Opinion: Choosing joy after the death of my identical twin

While I was with her — both at her house and in the hospital — we cried, but we also laughed a lot, because that’s what we always did.

(Photo courtesy of Charla Haley) Charla Haley, left, laughs with her twin sister, Carla.

I’ll never forget the phone call that changed my life forever. A heavy smoker, my identical twin had been diagnosed with lung cancer the week before, and I was waiting for her call to tell me how bad it was. I answered as soon as the phone started ringing.

“It’s everywhere,” she said.

I remember screaming and falling to my knees, sobbing uncontrollably. We were 58.

I booked a flight to Tulsa as soon as I could and worked to encourage as many other immediate family members to travel to Tulsa, too, so we could all be together to support my sister. We laughed and cried and all the while my sister’s carefully chosen words were, “It’ll be fine.”

Her positive attitude was constant and she told everyone, “I’m really healthy except for the cancer.” She’d chuckle, refusing to let anyone give her a prognosis. She said it wouldn’t change anything and it didn’t.

The next nearly eight weeks were a blur and rushed by as I traveled from Utah to Oklahoma several times to spend time with her and her family as she began treatments.

While I was with her — both at her house and in the hospital — we cried, but we also laughed a lot, because that’s what we always did. She passed quietly in the hospital on a Sunday evening holding one of my hands. Just before she took her last breath, I whispered, “Don’t be a stranger.”

As I wrote her obituary while sitting at the dining table in her family home, the words seemed to type themselves and I ended it with, what I believe, are her words: “When you look up in the night sky and see the brightest star, read a great book, hear music that brings you joy, cry over a poignant commercial, or laugh hysterically at something funny, think of Carla.”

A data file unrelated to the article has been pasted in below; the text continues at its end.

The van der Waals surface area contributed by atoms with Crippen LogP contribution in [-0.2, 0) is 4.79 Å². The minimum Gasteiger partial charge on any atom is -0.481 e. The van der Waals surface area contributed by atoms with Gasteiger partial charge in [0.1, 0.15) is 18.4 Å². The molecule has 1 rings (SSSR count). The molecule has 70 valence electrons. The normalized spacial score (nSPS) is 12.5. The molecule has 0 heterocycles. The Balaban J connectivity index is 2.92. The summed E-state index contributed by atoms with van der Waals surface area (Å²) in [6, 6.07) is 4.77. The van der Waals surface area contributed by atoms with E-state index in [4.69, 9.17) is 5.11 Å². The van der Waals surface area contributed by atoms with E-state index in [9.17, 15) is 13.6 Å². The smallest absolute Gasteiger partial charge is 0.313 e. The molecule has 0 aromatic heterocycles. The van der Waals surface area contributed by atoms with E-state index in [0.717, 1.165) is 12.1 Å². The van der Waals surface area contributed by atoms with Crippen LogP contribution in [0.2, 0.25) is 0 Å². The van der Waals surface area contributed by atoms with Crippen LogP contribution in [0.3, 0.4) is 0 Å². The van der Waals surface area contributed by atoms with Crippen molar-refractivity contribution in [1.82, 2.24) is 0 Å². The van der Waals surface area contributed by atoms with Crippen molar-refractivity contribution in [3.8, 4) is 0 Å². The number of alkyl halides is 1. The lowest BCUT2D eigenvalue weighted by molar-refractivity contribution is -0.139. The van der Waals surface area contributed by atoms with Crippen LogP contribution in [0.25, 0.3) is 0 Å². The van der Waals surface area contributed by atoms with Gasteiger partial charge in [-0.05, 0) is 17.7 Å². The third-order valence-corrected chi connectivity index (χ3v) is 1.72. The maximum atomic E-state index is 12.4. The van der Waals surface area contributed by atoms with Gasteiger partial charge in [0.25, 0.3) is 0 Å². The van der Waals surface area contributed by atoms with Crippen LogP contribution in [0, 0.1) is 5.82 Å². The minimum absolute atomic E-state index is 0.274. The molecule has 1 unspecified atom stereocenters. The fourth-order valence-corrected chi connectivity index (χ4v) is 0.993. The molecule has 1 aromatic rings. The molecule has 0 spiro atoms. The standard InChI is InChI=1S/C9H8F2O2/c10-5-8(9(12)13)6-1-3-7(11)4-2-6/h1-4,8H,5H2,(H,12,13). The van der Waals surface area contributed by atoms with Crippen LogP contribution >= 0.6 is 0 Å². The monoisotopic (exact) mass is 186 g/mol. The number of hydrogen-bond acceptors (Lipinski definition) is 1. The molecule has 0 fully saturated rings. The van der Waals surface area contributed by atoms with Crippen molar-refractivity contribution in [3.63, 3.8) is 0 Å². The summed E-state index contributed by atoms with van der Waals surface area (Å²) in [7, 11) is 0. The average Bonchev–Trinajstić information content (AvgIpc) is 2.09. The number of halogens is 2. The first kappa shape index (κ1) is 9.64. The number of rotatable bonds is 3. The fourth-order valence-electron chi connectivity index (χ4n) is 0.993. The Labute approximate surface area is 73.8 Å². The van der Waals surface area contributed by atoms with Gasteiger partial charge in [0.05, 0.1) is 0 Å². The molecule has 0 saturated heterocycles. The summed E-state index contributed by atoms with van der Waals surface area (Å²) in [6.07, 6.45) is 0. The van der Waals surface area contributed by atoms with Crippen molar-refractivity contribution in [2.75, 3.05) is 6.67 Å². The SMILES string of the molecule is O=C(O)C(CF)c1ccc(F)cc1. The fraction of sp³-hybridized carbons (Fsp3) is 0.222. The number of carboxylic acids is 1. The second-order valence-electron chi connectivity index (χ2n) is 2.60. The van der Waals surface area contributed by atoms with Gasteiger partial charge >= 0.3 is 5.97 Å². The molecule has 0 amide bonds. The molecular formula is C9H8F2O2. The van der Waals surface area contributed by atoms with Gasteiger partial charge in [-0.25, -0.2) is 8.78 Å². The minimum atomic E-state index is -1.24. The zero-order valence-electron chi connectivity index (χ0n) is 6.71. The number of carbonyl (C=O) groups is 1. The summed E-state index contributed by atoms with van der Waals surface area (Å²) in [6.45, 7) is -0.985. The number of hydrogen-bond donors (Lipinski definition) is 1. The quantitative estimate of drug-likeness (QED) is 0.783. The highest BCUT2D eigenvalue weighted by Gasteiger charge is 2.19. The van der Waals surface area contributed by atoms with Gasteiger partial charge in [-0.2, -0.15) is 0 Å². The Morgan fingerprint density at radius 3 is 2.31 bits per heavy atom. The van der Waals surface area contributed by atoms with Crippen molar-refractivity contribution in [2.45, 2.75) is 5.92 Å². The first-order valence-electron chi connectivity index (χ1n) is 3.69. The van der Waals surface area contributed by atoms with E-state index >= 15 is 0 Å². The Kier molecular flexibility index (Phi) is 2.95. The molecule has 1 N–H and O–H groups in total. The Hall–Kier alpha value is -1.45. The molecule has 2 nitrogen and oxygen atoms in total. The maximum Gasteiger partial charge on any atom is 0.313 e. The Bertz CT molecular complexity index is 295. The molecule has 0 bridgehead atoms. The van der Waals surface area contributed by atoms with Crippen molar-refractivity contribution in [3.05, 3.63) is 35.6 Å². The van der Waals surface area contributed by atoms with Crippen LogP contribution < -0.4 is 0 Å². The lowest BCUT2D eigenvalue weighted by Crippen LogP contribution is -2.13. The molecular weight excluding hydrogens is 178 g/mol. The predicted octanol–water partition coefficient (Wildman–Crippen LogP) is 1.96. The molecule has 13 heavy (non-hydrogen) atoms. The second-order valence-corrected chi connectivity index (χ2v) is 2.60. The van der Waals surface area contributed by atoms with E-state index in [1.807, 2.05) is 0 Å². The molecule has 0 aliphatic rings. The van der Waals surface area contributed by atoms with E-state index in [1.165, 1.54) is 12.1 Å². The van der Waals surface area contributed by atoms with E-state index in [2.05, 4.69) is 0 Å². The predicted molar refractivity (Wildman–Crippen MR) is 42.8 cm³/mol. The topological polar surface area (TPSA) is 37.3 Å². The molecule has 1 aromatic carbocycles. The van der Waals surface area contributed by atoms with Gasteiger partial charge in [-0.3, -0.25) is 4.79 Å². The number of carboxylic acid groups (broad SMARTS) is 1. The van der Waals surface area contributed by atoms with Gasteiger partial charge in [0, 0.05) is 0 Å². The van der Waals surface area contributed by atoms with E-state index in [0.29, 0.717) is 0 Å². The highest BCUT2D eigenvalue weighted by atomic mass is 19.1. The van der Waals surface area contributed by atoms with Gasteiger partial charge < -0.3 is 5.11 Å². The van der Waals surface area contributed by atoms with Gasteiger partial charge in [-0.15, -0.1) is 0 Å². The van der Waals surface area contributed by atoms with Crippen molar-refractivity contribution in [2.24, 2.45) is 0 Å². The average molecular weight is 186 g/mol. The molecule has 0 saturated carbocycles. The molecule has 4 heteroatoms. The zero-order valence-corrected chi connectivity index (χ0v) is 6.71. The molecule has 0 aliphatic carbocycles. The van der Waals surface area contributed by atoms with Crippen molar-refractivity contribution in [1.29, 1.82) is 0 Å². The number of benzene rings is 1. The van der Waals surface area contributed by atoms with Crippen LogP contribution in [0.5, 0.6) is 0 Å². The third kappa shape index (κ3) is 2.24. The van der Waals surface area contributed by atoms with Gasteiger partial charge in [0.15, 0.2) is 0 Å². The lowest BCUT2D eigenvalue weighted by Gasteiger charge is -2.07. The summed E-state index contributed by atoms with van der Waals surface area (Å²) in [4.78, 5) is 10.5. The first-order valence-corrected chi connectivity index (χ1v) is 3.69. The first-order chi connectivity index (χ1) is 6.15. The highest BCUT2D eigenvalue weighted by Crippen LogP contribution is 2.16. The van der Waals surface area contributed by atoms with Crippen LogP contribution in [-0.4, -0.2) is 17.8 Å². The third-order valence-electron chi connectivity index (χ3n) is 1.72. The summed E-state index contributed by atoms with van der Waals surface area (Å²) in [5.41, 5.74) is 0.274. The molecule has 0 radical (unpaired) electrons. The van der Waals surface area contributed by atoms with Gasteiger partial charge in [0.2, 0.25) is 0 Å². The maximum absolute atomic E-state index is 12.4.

It’s been almost nine years since that happened. I think of her often. Some days the joy is near the surface, other days I have to work really hard to not let the sorrow overtake me. That’s when I remember the laughter. The giggles, the snorts, the belly laughs, the times we would just look at each other and burst into fits of laughter. I miss that more than you know — and more than I can express.

But I refuse to live in my sorrow. Each morning, I wake up and decide to remember how lucky I was to be a twin. We were “the Haley twins” for 58 years! What an amazing blessing! And we’ll be twins as long as I live because she lives in me and through me.

I speak her name often. Some days I do it through tears, other days I speak through the joy.

I never want people to be sad when they think of her. I want them to remember the joy, because that’s what I remember.

Charla Haley

Charla Haley works in communications for the Utah state government. It’s her second career, which follows more than 20 years as a radio news reporter/anchor at several radio stations in Salt Lake City. When she isn’t working, she loves spending time with her husband and family members near and far — including grandchildren — and two pets.

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